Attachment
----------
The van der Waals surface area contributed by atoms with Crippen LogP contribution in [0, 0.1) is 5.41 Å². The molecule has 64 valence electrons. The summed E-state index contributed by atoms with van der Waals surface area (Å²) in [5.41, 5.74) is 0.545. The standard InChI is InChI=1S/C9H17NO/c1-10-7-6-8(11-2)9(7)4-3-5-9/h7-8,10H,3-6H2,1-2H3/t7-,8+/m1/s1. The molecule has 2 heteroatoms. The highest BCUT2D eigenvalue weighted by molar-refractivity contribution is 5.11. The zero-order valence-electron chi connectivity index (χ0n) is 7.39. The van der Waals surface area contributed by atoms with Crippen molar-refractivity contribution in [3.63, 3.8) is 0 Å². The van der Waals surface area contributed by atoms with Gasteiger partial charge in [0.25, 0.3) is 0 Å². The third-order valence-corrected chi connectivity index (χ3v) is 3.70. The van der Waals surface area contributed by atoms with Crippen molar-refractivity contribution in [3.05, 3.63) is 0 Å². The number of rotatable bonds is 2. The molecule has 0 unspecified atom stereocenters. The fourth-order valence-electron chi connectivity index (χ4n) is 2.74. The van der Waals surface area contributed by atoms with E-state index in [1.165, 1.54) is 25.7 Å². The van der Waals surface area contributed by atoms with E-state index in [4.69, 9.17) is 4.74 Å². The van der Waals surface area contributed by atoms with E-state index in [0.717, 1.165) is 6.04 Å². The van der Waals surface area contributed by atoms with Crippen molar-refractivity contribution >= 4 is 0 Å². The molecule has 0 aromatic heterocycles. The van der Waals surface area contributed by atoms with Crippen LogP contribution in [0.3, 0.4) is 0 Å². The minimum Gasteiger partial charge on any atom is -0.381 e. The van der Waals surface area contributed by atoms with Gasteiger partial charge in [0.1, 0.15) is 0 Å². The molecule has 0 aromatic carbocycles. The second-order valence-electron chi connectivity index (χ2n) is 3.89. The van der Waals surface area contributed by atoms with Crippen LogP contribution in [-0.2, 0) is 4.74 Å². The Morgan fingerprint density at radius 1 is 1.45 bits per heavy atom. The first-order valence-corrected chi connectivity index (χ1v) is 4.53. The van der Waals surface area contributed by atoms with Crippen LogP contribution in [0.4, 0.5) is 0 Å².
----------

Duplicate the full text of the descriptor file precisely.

The van der Waals surface area contributed by atoms with Crippen LogP contribution in [0, 0.1) is 5.41 Å². The molecule has 64 valence electrons. The summed E-state index contributed by atoms with van der Waals surface area (Å²) in [5.41, 5.74) is 0.545. The standard InChI is InChI=1S/C9H17NO/c1-10-7-6-8(11-2)9(7)4-3-5-9/h7-8,10H,3-6H2,1-2H3/t7-,8+/m1/s1. The molecule has 2 heteroatoms. The highest BCUT2D eigenvalue weighted by molar-refractivity contribution is 5.11. The zero-order valence-electron chi connectivity index (χ0n) is 7.39. The van der Waals surface area contributed by atoms with Crippen molar-refractivity contribution in [3.63, 3.8) is 0 Å². The van der Waals surface area contributed by atoms with Gasteiger partial charge in [0.25, 0.3) is 0 Å². The third-order valence-corrected chi connectivity index (χ3v) is 3.70. The van der Waals surface area contributed by atoms with Crippen molar-refractivity contribution in [3.05, 3.63) is 0 Å². The number of rotatable bonds is 2. The molecule has 0 unspecified atom stereocenters. The fourth-order valence-electron chi connectivity index (χ4n) is 2.74. The van der Waals surface area contributed by atoms with E-state index in [1.165, 1.54) is 25.7 Å². The van der Waals surface area contributed by atoms with E-state index in [4.69, 9.17) is 4.74 Å². The van der Waals surface area contributed by atoms with E-state index in [0.717, 1.165) is 6.04 Å². The van der Waals surface area contributed by atoms with Crippen molar-refractivity contribution >= 4 is 0 Å². The molecule has 0 aromatic heterocycles. The van der Waals surface area contributed by atoms with Crippen LogP contribution in [0.3, 0.4) is 0 Å². The minimum Gasteiger partial charge on any atom is -0.381 e. The van der Waals surface area contributed by atoms with Gasteiger partial charge in [0.1, 0.15) is 0 Å². The molecule has 0 aromatic carbocycles. The second-order valence-electron chi connectivity index (χ2n) is 3.89. The van der Waals surface area contributed by atoms with Crippen LogP contribution in [-0.2, 0) is 4.74 Å². The Morgan fingerprint density at radius 1 is 1.45 bits per heavy atom. The first-order valence-corrected chi connectivity index (χ1v) is 4.53. The van der Waals surface area contributed by atoms with Crippen LogP contribution in [0.4, 0.5) is 0 Å².